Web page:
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Jul 9, 2017

So what do you do when it is too hot outside to garden or play? If you're smart, you will call some friends, jump in the car, and go to the nearest lake. Lucky for me (1), there is a lake 45 minutes away called Lake Chelan. It is huge. It's actually 50 miles long and 1,486 ft deep (at its deepest point). There are lots of little beaches around the edge of the lake, some of which have become camping grounds. As the water comes from the mountains during the spring, it is clean and cold. Some people fish for the salmon and trout that can be found. There are always boats, including speed boats, and skidoos that whizz around. Friday was the day that we went. I invited my friend Natalia, and my daughter and her friend also came. We brought all sorts of equipment so we would be comfortable. As the temperatures here increase dramatically during the summer days, I took a four legged canopy (2) so we could have plenty of shade. Nataliya brought inflatable beds, and both of us brought a picnic. It took a while to set everything up, but once we had, it was time to relax. The beach was full of tourists from Russia, India, and South America. Many of them had come from Seattle. That city, after all, is not as hot as this eastern region. So, if you want a hot day and a cold lake, Chelan is a good place to visit. The kids immediately got in the water and floated around on one of the inflatables. I waited until I was hot and desperate to cool down. Then I walked down to the slightly pebbly beach and put my toes in the water. It was freezing! I'm normally brave, but I knew at that second that I wasn't going swimming! I waded (3) out slowly and carefully, promising myself that I would at least dip myself in the water. "One, two, three!" I said and under I went. I sprang up like hot toast out of a toaster and ran to the shore. What a baby! I warmed myself in the sun, and then I realized how smooth the water had made my skin. The kids got an ice-cream, and Natalia shared her Russian bologna and bread, perfect! Three hours came and went, and before we knew it, it was time to go. I'm so thankful that it doesn't take hours and hours to get there. The next time we go I won't be such a baby; I'll actually go for a proper swim.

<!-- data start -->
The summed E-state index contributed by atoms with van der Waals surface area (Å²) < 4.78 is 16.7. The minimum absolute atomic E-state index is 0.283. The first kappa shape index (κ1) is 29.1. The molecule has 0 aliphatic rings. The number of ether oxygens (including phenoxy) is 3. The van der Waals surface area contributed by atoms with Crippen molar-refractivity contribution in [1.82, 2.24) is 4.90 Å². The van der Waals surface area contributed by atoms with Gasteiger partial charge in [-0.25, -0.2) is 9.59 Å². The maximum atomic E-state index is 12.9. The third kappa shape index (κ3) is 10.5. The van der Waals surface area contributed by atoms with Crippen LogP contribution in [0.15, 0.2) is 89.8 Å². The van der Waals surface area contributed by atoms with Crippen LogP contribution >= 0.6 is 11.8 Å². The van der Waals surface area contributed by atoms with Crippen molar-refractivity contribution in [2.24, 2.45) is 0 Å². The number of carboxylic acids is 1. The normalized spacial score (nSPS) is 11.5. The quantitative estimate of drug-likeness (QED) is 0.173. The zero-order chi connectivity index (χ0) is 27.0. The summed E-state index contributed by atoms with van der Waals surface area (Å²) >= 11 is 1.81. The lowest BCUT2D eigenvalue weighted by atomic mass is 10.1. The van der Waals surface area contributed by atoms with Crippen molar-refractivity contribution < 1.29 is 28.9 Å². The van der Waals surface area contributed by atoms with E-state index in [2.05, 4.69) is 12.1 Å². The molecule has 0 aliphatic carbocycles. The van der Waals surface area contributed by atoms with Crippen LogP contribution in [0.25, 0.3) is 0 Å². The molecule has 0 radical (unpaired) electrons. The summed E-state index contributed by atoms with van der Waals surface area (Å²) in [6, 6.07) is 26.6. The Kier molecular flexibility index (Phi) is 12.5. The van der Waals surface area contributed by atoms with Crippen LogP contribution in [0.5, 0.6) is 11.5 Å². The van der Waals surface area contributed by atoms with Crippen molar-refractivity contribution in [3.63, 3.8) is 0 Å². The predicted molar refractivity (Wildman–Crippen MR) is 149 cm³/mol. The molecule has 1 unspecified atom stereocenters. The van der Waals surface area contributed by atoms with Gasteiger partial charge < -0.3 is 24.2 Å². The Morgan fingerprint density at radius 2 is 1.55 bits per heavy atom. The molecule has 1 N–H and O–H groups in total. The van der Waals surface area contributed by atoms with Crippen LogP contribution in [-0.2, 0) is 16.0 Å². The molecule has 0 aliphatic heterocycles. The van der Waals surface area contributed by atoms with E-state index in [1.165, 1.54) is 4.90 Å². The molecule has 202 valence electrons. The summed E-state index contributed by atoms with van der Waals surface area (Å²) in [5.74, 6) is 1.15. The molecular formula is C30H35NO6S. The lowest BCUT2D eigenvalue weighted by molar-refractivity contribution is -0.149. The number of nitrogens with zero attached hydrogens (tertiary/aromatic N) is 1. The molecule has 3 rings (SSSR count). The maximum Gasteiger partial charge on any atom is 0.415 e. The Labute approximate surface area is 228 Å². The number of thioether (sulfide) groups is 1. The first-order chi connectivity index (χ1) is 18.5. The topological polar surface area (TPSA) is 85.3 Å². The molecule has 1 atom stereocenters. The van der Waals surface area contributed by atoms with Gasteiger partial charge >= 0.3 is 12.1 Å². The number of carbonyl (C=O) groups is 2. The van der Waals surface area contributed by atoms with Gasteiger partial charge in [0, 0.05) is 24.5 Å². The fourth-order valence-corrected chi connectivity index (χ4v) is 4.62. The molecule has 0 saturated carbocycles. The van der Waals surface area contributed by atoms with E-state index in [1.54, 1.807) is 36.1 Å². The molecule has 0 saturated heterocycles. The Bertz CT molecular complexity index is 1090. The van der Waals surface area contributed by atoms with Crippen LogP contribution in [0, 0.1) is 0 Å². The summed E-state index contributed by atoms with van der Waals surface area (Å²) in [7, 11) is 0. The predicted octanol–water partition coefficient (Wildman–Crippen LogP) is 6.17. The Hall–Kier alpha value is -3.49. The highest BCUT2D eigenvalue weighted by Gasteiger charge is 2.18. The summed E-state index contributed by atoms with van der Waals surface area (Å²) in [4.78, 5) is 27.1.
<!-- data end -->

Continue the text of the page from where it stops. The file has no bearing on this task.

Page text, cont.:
1. 'Lucky for me' is a shortened version of 'luckily for me'; both are fine to use. Of course this adverbial phrase can be used with other object pronouns (him, her, you).

a. Lucky for him, he drove his car away before the parking officer put a ticket on his windshield.

b. Lucky for them, they bought the concert tickets early before it sold out.

2. 'Canopy' is a shade. It is also used figuratively. 

a. The houses all have canopies over the front doors as the sun here is unforgiving.

b. The trees of the forest create a natural canopy, and everything underneath is shaded.

3. 'To wade' is to walk slowly through the water. It is, as you can see, a very specific verb. However, it is a great verb to use figuratively especially if you want to give the sense of having to move slowly through something thick.

a. The fisherman put his rubber waders on his legs and waded out into the fast flowing river.

b. My supervisor gave me so many papers to check that I spent all day wading through them.

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